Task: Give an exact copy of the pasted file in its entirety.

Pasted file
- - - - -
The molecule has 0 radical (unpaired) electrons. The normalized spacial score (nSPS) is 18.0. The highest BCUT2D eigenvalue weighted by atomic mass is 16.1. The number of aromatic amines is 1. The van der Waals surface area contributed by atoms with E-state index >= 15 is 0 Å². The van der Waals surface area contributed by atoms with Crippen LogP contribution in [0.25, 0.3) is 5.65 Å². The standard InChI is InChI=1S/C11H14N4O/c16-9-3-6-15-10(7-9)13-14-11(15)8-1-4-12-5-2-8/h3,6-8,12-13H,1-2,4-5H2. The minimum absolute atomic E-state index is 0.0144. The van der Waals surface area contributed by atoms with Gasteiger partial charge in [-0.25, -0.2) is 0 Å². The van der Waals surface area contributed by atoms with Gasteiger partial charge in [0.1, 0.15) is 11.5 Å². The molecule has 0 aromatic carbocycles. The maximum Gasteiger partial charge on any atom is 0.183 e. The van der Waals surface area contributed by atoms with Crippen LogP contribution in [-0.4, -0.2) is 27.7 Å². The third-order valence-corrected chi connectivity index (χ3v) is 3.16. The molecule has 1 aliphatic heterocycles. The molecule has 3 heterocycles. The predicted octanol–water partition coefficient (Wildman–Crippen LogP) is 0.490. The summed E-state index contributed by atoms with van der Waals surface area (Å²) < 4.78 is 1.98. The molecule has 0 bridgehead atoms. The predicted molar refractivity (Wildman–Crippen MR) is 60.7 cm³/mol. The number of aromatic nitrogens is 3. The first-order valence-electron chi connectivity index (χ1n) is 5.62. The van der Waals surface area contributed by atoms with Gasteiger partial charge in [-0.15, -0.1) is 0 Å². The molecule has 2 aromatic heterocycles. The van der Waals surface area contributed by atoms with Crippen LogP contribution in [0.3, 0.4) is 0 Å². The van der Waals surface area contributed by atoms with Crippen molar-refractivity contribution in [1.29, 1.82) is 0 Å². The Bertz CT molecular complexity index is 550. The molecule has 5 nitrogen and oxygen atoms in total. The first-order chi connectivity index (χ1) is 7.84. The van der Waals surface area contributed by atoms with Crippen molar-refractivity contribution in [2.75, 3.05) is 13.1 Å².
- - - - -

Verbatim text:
The molecule has 0 radical (unpaired) electrons. The normalized spacial score (nSPS) is 18.0. The highest BCUT2D eigenvalue weighted by atomic mass is 16.1. The number of aromatic amines is 1. The van der Waals surface area contributed by atoms with E-state index >= 15 is 0 Å². The van der Waals surface area contributed by atoms with Crippen LogP contribution in [0.25, 0.3) is 5.65 Å². The standard InChI is InChI=1S/C11H14N4O/c16-9-3-6-15-10(7-9)13-14-11(15)8-1-4-12-5-2-8/h3,6-8,12-13H,1-2,4-5H2. The minimum absolute atomic E-state index is 0.0144. The van der Waals surface area contributed by atoms with Gasteiger partial charge in [-0.25, -0.2) is 0 Å². The van der Waals surface area contributed by atoms with Gasteiger partial charge in [0.1, 0.15) is 11.5 Å². The molecule has 0 aromatic carbocycles. The maximum Gasteiger partial charge on any atom is 0.183 e. The van der Waals surface area contributed by atoms with Crippen LogP contribution in [-0.4, -0.2) is 27.7 Å². The third-order valence-corrected chi connectivity index (χ3v) is 3.16. The molecule has 1 aliphatic heterocycles. The molecule has 3 heterocycles. The predicted octanol–water partition coefficient (Wildman–Crippen LogP) is 0.490. The summed E-state index contributed by atoms with van der Waals surface area (Å²) < 4.78 is 1.98. The molecule has 0 bridgehead atoms. The predicted molar refractivity (Wildman–Crippen MR) is 60.7 cm³/mol. The number of aromatic nitrogens is 3. The first-order valence-electron chi connectivity index (χ1n) is 5.62. The van der Waals surface area contributed by atoms with Gasteiger partial charge in [-0.15, -0.1) is 0 Å². The molecule has 2 aromatic heterocycles. The van der Waals surface area contributed by atoms with Crippen LogP contribution in [0.3, 0.4) is 0 Å². The van der Waals surface area contributed by atoms with Crippen molar-refractivity contribution in [1.29, 1.82) is 0 Å². The Bertz CT molecular complexity index is 550. The molecule has 5 nitrogen and oxygen atoms in total. The first-order chi connectivity index (χ1) is 7.84. The van der Waals surface area contributed by atoms with Crippen molar-refractivity contribution in [2.75, 3.05) is 13.1 Å².